Alkaline Trio burst onto the stage with a rendition of Cringe from their 1998 album Goddammit, insinuating that perhaps they’re going to delve into older material for the show. The band look a little disheartened at the size of the crowd and there’s little interaction while the set progresses with a mix of tunes off of the later albums, like I Found Away and I Wanna Be a Warhol. The almost-disco-indie choruses of these later songs seem lost on the older crowd members, who’re only really happy when the band return to earlier tracks such as Private Eye, This Could be Love, and the perfect closer, Radio.
NOFX set up so incredibly fast that it’s a testament to the experience of this band and it’s crew that have chalked up over thirty years of touring. Bassist Fat Mike comes out on stage in a French maid’s outfit and explains how they’re going to play some “actual good songs” before the latest album play through and they don’t disappoint, blasting out frenetic versions of the Pharmacist’s Daughter and Franco Unamerican.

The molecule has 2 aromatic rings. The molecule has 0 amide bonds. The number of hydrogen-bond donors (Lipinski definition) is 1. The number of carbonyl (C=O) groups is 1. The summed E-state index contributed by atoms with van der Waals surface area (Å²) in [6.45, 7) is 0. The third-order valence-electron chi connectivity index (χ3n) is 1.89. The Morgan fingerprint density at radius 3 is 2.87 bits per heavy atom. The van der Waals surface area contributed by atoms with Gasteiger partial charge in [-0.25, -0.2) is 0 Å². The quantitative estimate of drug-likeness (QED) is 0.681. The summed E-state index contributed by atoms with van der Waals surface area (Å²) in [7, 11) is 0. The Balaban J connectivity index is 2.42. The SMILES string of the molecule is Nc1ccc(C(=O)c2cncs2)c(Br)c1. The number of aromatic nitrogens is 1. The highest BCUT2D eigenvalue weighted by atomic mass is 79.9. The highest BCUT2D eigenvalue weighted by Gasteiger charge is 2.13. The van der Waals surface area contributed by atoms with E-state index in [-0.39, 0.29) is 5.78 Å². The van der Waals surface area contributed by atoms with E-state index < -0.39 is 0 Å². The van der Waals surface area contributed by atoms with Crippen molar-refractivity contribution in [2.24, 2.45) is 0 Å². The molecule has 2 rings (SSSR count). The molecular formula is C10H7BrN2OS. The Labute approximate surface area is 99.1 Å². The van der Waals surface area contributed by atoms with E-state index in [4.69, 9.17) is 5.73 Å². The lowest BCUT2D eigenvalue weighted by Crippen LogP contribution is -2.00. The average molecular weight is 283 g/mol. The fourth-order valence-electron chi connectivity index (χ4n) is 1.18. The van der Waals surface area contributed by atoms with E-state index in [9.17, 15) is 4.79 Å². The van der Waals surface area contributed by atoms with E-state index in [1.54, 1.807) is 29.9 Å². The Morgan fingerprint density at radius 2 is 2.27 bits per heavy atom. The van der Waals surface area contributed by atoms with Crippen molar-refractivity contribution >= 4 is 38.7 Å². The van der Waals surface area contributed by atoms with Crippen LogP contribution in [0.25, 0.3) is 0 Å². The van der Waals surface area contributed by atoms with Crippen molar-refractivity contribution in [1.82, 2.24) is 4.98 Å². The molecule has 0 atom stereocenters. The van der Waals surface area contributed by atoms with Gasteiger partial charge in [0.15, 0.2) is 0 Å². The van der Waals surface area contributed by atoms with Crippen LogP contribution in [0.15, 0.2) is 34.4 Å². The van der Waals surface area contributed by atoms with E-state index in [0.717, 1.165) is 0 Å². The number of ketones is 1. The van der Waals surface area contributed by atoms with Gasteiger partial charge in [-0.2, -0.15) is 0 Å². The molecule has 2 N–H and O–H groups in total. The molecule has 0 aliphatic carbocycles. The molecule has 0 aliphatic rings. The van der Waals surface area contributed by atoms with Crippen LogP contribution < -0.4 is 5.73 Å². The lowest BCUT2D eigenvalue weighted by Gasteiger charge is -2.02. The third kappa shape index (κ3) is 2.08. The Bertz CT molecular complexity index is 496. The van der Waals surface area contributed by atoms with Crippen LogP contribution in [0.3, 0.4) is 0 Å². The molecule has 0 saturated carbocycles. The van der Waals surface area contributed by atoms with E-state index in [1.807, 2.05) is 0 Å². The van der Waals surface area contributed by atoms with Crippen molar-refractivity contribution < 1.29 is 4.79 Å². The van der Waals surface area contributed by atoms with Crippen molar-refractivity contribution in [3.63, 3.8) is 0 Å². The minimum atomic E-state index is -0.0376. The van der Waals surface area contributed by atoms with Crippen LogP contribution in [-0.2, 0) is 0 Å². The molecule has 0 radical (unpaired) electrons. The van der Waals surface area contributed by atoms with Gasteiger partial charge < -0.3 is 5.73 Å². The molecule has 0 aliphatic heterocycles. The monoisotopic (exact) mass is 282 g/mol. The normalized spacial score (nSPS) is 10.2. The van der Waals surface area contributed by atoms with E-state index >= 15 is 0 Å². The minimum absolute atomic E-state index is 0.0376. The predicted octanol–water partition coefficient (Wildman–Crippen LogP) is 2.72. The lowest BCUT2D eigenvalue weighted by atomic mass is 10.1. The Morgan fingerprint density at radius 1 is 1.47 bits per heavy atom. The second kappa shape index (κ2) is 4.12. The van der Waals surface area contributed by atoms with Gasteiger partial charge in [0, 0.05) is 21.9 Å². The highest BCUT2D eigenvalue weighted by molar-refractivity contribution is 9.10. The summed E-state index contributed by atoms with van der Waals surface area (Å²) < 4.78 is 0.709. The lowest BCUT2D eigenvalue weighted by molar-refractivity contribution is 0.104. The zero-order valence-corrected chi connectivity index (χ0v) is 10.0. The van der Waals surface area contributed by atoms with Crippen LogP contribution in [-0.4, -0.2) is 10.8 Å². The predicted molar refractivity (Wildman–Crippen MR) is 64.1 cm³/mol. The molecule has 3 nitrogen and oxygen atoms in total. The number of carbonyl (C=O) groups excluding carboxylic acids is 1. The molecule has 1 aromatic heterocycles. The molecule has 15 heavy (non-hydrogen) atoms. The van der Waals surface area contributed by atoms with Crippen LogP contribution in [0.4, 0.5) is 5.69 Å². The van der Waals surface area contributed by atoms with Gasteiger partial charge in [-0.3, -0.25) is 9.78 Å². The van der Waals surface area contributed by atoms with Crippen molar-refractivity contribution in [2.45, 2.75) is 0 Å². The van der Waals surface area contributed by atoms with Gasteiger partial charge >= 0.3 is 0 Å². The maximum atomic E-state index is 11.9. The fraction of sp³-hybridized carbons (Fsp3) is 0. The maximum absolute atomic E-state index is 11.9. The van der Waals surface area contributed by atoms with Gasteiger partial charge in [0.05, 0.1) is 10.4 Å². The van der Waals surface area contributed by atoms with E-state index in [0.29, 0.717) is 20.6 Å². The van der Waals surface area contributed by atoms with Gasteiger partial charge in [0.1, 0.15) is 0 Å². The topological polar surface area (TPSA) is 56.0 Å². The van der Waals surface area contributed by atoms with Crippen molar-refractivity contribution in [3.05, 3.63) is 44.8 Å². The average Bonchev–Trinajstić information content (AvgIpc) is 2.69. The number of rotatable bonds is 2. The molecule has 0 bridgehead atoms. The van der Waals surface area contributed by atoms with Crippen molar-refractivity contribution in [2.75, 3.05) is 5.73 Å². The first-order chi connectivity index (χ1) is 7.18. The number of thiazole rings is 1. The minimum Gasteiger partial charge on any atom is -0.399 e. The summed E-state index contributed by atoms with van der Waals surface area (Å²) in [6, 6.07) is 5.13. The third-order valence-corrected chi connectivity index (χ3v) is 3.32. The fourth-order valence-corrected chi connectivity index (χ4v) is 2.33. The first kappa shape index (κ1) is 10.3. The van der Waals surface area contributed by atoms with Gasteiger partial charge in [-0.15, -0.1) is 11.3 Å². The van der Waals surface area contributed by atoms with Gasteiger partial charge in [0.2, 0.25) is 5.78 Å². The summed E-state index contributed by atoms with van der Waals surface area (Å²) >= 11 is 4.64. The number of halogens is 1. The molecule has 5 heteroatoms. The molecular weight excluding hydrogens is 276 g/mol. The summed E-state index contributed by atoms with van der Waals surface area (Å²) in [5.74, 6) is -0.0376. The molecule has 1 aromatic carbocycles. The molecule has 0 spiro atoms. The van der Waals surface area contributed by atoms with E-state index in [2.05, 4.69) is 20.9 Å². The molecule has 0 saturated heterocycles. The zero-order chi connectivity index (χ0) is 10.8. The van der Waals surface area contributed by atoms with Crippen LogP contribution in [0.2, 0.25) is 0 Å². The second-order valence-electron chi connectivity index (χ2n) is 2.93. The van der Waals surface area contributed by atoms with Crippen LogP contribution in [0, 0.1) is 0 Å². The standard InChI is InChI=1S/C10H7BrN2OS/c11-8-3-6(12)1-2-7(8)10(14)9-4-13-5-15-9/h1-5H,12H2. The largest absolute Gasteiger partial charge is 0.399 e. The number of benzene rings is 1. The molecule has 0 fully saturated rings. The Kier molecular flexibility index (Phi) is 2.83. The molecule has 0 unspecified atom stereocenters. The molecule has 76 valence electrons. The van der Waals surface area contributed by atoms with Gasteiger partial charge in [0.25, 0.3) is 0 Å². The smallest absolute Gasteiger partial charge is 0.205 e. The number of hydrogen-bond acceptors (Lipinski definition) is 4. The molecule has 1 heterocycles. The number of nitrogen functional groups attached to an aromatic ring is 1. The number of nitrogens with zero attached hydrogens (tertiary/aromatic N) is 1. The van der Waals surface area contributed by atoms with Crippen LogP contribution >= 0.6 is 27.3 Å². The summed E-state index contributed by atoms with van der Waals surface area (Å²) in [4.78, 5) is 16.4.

In stark contrast to the Alkaline Trio’s set NOFX’s stagecraft seems to come from their interaction with the audience. Excessive interaction can be a little cringe-worthy but somehow NOFX have just the right amount of sarcasm for it to work. Hits such as Leave It Alone and The Brews whip the audience up into a frenzy, with expensive beer flying everywhere. Even when the band “bring it down” with the more ska/reggae influenced numbers such as My Heart is Yearning and Reeko, the crowd refuse to stop moving. The band finishes after racking up a mammoth 26 song set and the audience leave with a belly full of punk they won’t soon forget. If you haven’t seen NOFX yet, what have you been doing with your life?
Words: David Bentall.
Photos: Sam Wood